Kuwait remains a quiet force of stability in the Arabian Gulf through its increasing humanitarian and diplomatic efforts in the region and beyond.
Kuwait, a small petroleum-based economy with a wealthy population of about 4 million, has long played an outsized role in advancing global humanitarian causes. Since 2014, the Kuwaiti government has spent USD1.4 billion to help alleviate extreme poverty and suffering around the world, becoming one of the leading donors in the GCC, a political and economic alliance it established in 1981 with Bahrain, Oman, Qatar, Saudi Arabia, and the UAE.
In a generous display of soft power, the Amir of Kuwait Sheikh Sabah Al-Ahmad Al-Jaber Al-Sabah has used the nation’s vast reserves to support humanitarian efforts around the world. At the same time, the Amir has played a crucial role as a neutral mediator in recent diplomatic disputes between GCC members. As tensions continue between neighboring Qatar and Saudi Arabia, Kuwait has pushed forward as a force for stability, taking a quiet yet notable leadership position in a world increasingly fraught with conflict
Since the beginning of the Syrian conflict, the Kuwaiti government has played a key role in supporting multilateral humanitarian action, most notably by hosting three International Humanitarian Pledging Conferences for Syrian aid in 2013, 2014, and 2015. These efforts gathered a total of USD7.6 billion in donor pledges and led to the establishment of the Top Donors Group for Syria, which has helped bolster UN projects and aid distribution to civilians impacted by the ongoing war. The Kuwait Red Crescent Society (KRCS) has also played a significant role in delivering aid, medical facilities, and shelter to Syrian civilians in recent years while working in coordination with the Syrian Arab Red Crescent and Turkish Red Crescent relief operations. Much of the international financial and logistical support for Syrians taking refuge in neighboring countries, such as Turkey, Lebanon, and Jordan, has been managed by Kuwaiti organizations, which helped deliver vital services to Syrian families, many of whom may otherwise have struggled to access adequate medical care and educational services after fleeing their home country.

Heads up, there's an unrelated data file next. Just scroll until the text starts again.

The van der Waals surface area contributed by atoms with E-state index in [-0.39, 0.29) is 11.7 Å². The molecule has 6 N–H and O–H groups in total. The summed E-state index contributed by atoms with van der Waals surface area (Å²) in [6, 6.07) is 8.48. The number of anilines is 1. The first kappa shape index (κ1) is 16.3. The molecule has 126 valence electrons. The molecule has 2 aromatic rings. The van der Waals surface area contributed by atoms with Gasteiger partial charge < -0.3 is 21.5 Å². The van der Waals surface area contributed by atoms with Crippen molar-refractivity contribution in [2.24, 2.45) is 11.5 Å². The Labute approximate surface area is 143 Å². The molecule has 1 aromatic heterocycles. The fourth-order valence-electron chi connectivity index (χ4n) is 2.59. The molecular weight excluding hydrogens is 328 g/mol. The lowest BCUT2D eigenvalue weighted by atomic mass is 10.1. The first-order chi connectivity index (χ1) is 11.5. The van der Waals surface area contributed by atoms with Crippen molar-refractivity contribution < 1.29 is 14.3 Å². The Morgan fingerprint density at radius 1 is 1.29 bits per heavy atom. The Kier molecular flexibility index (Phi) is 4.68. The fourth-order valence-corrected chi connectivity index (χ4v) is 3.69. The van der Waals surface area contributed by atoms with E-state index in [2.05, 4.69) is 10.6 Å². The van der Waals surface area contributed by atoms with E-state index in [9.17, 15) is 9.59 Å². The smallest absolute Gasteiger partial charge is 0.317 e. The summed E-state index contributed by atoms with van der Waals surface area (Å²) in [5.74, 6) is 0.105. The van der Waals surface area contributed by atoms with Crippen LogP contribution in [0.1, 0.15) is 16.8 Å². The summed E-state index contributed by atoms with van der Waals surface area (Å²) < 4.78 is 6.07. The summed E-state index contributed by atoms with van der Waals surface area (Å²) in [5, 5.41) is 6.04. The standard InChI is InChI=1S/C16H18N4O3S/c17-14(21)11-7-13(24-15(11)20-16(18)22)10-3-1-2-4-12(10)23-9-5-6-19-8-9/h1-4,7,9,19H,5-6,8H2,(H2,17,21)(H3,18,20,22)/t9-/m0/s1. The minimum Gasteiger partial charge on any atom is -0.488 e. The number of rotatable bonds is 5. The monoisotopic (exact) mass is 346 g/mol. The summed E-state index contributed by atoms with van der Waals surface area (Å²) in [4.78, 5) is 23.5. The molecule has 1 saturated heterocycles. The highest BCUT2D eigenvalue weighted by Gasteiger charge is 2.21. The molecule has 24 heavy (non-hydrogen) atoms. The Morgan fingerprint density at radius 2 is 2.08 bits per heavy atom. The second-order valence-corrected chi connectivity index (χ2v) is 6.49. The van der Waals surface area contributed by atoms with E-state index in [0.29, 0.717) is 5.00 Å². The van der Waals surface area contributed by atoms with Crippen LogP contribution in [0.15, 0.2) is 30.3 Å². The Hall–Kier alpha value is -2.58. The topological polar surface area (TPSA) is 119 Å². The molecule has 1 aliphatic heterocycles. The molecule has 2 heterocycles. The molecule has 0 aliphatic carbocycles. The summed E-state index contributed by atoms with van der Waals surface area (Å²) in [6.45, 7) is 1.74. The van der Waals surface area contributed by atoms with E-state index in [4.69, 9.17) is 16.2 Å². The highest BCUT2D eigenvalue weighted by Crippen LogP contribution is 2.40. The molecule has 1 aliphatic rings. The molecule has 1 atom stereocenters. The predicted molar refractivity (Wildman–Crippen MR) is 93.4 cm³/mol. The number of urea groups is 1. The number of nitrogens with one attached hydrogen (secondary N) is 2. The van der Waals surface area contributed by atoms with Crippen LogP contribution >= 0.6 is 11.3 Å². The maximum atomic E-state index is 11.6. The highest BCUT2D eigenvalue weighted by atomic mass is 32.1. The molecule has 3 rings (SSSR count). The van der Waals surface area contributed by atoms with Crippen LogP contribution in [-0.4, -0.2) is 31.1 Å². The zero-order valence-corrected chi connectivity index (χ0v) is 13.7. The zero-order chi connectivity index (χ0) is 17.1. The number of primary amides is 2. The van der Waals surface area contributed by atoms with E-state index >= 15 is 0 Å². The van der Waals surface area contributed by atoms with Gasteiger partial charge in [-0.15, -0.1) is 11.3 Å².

Kuwait took a leadership role in setting up sufficient refugee camps and facilities, lightening the financial burden for host nations such as Lebanon, which has struggled to accommodate the large influx of Syrians into its already fragile economy. Government officials in Kuwait took a similar approach to the conflict in Yemen by dispatching multiple humanitarian convoys to the nation’s port cities, providing relief to famine-stricken civilians. In August 2018, a Kuwaiti donation of USD50 million for emergency food assistance delivered much-needed wheat flour and cooking oil to more than 2.5 million people in Yemen. Over the last 10 years, Kuwait contributed nearly USD190 million to World Food Program operations, helping to alleviate hunger for some of the world’s most vulnerable people.
While many of the world’s leading aid organizations, including United Nations High Commissioner for Refugees (UNHCR), have praised the Kuwaiti government for its contributions, Kuwait’s aid reaches far beyond its Middle Eastern neighbors. To date, Kuwait has provided assistance to Bangladesh, Chad, Ethiopia, Kenya, Nigeria, Somalia, and Sudan, among other nation’s facing crises stemming from conflicts and natural disasters. KRCS has played a significant role in the financing and constructing many of the shelters currently being used in Bangladesh to shelter Rohingya refugees that fled their homes in Myanmar due to violent persecution.
Back in the Gulf area, Kuwaiti funds have also been directed at infrastructure to secure safe and sustainable drinking water for populations in Iraq. In 2018, a technical team from the Kuwait Ministry of Electricity and Water delivered four seawater desalination units to Iraq that will produce 1 million gallons of fresh drinking water per month, ensuring long-term prosperity and economical viability for the nation’s southern residents. Beyond international aid, Kuwait has become a crucial intermediary between GCC nations since Saudi Arabia, the UAE, Bahrain, and Egypt imposed a blockade on Qatar. The Amir has so far prevented the dispute from escalating into a potentially devastating conflict and his role as a deal broker will only grow as tensions continue into the foreseeable future. By remaining relatively neutral, the Kuwaiti government has continued seeking a mediated solution, providing further proof it is a force for the greater good in the Gulf region.
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